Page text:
SciTech Briefs

Russia to launch unmanned probe to moon by 2015

Russia will resume exploring the moon by sending an unmanned probe, called the Luna-Globe or Moon-Globe, in 2015. Luna-Globe would have an orbital module and a probe that sends back information about samples from the moon.

The probe will be accompanied by three military satellites. According to the Russian news agency Interfax, the probe will be carried by the first rocket to blast off from Russia’s newly built facility in eastern Amur. The last time Russia successfully sent an unmanned probe to the moon was in the 1970s; Russia has yet to send a man to the moon.

Source: Reuters

'Goldenrod’ plant can respond to the scent of fruit flies

A study at Pennsylvania State University showed that solidago — commonly known as goldenrod — produces chemical defenses when it senses sex hormones released by male fruit flies. The plant releases an odor in response to repel female fruit flies, keeping them from laying their eggs on the goldenrod.

This is beneficial to the plant’s reproduction, since those that harbor fruit fly eggs tend to produce fewer and smaller seeds. “... it seems that plants may sometimes be able to smell the insects themselves,” said Mark Mescher, an entomologist at Penn State.

Source: Discovery News

New robotic fish can glide through water indefinitely

Scientists at Michigan State University constructed a robotic fish that glides through the water while using little to no energy. Its name is GRACE, which stands for Gliding Robot ACE, and it is 10 times smaller and lighter than other underwater gliders. It utilizes a hybrid mechanism of gliding and swimming.

Like an actual fish, GRACE has a bladder-like mechanism that pushes water in and out, allowing it to ascend and descend. GRACE gathers valuable data that aids the cleaning of rivers and lakes, and was recently released for a test run in the oil-contaminated Kalamazoo River.

Source: Science Daily

British weigh in on ‘third parent’ fertility treatments

The British public was consulted about the ethics of fertility treatment that uses DNA from a third parent to eliminate genetic diseases. According to the Human Fertilization and Embryology Authority, some of these diseases can have mild to no symptoms while others can have fatal or life-shortening symptoms.

One in 200 children are born with mitochondrial disease and one in 6,500 British-born people suffer from severe symptoms. The proposed technique replaces mitochondrial DNA from the mother with healthy DNA from a “third parent.” Scientists and ethicists alike are concerned with future implicaions, such as the rights of the “third parent.”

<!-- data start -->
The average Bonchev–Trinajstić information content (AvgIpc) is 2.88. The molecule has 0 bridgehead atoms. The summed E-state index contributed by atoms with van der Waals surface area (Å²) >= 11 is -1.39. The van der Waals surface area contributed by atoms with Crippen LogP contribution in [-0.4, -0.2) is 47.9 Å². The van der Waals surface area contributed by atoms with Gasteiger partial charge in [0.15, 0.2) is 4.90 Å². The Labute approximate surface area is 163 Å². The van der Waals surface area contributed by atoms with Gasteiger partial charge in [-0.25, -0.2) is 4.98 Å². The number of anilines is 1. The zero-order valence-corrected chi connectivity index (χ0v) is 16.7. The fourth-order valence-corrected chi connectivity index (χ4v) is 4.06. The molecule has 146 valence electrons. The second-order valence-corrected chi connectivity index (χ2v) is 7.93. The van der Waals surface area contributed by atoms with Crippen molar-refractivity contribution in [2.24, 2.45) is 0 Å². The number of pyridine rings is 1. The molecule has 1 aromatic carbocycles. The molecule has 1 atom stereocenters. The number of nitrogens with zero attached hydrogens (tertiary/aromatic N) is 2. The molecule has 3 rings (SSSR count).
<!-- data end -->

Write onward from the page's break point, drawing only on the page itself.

Source: Discovery News

Autistic children can improve, lose diagnosis with age

The National Institute of Health confirmed that some autistic children lose their diagnosis as they grow older. Deborah Fein, a professor at the University of Connecticut, paired 34 optimal-outcome children diagnosed with autism early in life with 44 children with high-functioning autism.

Results showed the optimal-outcome children to have milder social deficits than the high-functioning autistic children. However, they had communication and behavioral problems that were just as severe of that in the latter group. Continuing studies may show whether it is the verbal IQ levels of the optimal-outcome children that caused their conditions to improve.

Source: Science Daily

Newly discovered quasar challenges physical principle

Astronomers discovered a group of quasars so large that they would require 4 billion years to cross while traveling at the speed of light. This large quasar group has dimensions of 500 megaparsecs, each measuring 3.3 million light years. This makes it 1,600 times longer than the distance from the Milky Way to our closest galaxy.

Roger Clowes, leader of the team researching this large quasar group, will continue to investigate the phenomenon while challenging the perfect cosmological principle. It states that when viewed from a distance, one part of the universe looks just like any other part.

Source: Reuters